• a system of reviews,
  • a barcode scanner that allows you to scan products and skip queues at the real-life checkout.

The hallmark feature of the ecommerce mobile app, however, is the IKEA Kreativ section: here, you can digitize your environments and use 3D models of products to preview how they would fit into your space — or, if you just want to play around with the catalog and get inspired, ready-made showrooms will provide you the perfect sandbox.

IKEA Kreativ

After digitizing your space with IKEA Kreativ, you can freely experiment with decor and furniture

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The Adidas mobile commerce app delivers all the key features you’d expect from a service of this scale. You get:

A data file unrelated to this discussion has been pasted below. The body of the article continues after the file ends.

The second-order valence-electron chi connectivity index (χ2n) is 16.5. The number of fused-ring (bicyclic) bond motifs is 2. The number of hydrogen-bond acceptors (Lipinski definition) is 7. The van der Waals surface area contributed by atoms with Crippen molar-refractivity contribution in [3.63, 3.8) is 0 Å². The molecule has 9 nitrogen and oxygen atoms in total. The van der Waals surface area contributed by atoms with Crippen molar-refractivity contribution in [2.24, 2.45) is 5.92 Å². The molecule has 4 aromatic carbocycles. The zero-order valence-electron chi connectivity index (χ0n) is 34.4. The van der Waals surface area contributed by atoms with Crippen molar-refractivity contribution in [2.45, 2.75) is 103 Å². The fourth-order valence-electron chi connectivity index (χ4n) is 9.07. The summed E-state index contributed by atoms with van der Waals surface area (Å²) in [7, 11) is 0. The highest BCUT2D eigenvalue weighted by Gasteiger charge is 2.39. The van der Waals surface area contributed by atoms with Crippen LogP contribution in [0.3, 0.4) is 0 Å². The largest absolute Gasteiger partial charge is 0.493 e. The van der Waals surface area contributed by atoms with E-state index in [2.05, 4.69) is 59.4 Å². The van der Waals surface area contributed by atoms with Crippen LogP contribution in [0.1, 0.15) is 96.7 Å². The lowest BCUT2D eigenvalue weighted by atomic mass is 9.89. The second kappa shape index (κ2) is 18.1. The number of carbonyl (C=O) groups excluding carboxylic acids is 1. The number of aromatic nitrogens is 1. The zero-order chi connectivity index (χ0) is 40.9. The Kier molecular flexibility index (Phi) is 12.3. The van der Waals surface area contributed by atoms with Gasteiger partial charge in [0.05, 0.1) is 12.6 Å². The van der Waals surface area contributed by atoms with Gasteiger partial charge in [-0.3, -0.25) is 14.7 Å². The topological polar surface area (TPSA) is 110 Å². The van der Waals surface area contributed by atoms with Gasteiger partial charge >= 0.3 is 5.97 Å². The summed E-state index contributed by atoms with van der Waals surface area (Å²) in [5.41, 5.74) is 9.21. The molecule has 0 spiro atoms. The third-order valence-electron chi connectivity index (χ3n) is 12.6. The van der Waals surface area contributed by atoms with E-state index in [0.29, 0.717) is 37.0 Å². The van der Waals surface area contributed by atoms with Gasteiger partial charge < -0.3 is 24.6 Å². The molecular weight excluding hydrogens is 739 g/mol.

• multiple filters,
  • informative product cards,
  • personalized recommendations,
  • a quick checkout,
  • an image-based search system,
  • wishlists,
  • push notifications for products that are currently out of stock.

All customers are greeted with a screen dedicated exclusively to the latest drops and hottest offers, which boosts conversion rates and makes for a nice-looking home page. And since most sportswear brands engage heavily in community-building, there’s the On the Radar section where you can sign up for various Adidas-related events and even join local sports communities.


Adidas’ visual search system allows to quickly find items you like in the catalog


To make the catalog easier to navigate, Farfetch offers curated thematic collections with picks from editors. There’s also extended favorites functionality: you can favorite not only separate items, but entire brands.